New Study Identifies Over 109,000 Previously Unrecognized Impact Craters On Lunar Surface

Steven Burnett
Steven Burnett

Updated · Dec 30, 2020

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Researchers have identified new impact craters on Moon’s surface. According to a study, an international team of researchers has identified as many as 109,000 impact craters. The study was led by researchers from Jilin University in China. They said that these impact craters were previously unrecognized. The study said that new impact craters on the lunar surface were identified using machine learning methods. The impact craters occupy most of the lunar surface. Researchers said that it is quite difficult to identify these impact craters using the set of traditional automatic identification methods. The traditional methods cannot identify irregular craters.

Researchers said that they have also estimated their age. They applied a transfer learning method to arrive at a conclusion. They used the data of craters that were identified in the past. They prepared a deep neural network. Researchers combined the data collected by the country’s two lunar probes — Chang’e-1 and Chang’e-2. This helped the researchers in identifying 109,956 new impact craters on the lunar surface. The estimated ages of 18,996 craters are said to be greater than 4.97 miles in diameter. Chang’e 1 was launched in 2007. It was an unmanned lunar-orbiting spacecraft. It was followed by Chang’e 2 in 2010.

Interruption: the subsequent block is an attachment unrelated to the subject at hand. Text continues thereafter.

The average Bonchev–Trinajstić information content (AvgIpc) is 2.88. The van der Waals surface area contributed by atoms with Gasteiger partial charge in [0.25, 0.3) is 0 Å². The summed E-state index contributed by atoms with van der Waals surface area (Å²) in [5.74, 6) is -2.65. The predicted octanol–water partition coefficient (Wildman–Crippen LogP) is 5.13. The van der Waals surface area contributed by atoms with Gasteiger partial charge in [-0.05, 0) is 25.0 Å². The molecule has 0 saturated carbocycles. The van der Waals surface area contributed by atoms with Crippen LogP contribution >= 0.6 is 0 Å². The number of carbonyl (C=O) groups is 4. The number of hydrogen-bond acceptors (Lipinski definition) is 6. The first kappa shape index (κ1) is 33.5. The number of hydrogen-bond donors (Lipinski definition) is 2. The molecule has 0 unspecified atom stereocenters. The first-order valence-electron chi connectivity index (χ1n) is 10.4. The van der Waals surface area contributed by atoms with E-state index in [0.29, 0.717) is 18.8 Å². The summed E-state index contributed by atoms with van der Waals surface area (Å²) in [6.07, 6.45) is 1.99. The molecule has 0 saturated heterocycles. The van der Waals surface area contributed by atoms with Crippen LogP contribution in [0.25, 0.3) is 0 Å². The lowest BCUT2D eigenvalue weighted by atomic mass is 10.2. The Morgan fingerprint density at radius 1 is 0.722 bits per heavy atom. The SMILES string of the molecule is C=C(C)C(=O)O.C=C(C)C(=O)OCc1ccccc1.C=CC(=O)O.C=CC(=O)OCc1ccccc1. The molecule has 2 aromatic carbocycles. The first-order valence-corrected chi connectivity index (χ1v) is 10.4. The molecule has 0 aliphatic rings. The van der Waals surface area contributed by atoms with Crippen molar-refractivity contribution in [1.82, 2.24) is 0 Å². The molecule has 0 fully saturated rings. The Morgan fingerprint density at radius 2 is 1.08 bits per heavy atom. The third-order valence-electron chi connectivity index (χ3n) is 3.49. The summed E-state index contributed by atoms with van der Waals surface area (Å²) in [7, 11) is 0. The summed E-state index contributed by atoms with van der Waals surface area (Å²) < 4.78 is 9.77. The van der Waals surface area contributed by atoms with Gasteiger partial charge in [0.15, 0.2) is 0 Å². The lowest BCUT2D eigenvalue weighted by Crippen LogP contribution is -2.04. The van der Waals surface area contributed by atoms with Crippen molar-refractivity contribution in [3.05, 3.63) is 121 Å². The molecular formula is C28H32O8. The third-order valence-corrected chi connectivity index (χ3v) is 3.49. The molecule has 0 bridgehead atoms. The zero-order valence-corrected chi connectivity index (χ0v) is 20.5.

According to Jilin University, researchers have also made a database of the new impact craters. The database is for the mid and low-latitude regions. It said that the database is of great value for future studies. It will help scientists involved in exploring the Moon. The varsity added that the latest strategy can be adopted in the future to conduct crater studies. It claimed that the methods are reliable and generate authentic data. Meanwhile, the Chinese space agency said that it applied the model to identify a small impact crater at the landing site of Chang’e 5. Chang’e 5 was a robotic mission. It returned recently with lunar rocks and soil. China has now joined the league of two nations in bringing back lunar samples. The two other countries are the United States and Russia.

Steven Burnett

Steven Burnett

Steven Burnett has over 15 years of experience spanning a wide range of industries and domains. He has a flair for collating statistical data through extensive research practices, and is well-versed in generating industry-specific reports that enables his clients to better comprehend a market’s landscape and aid in making well-informed decisions. His hobbies include playing football and the guitar.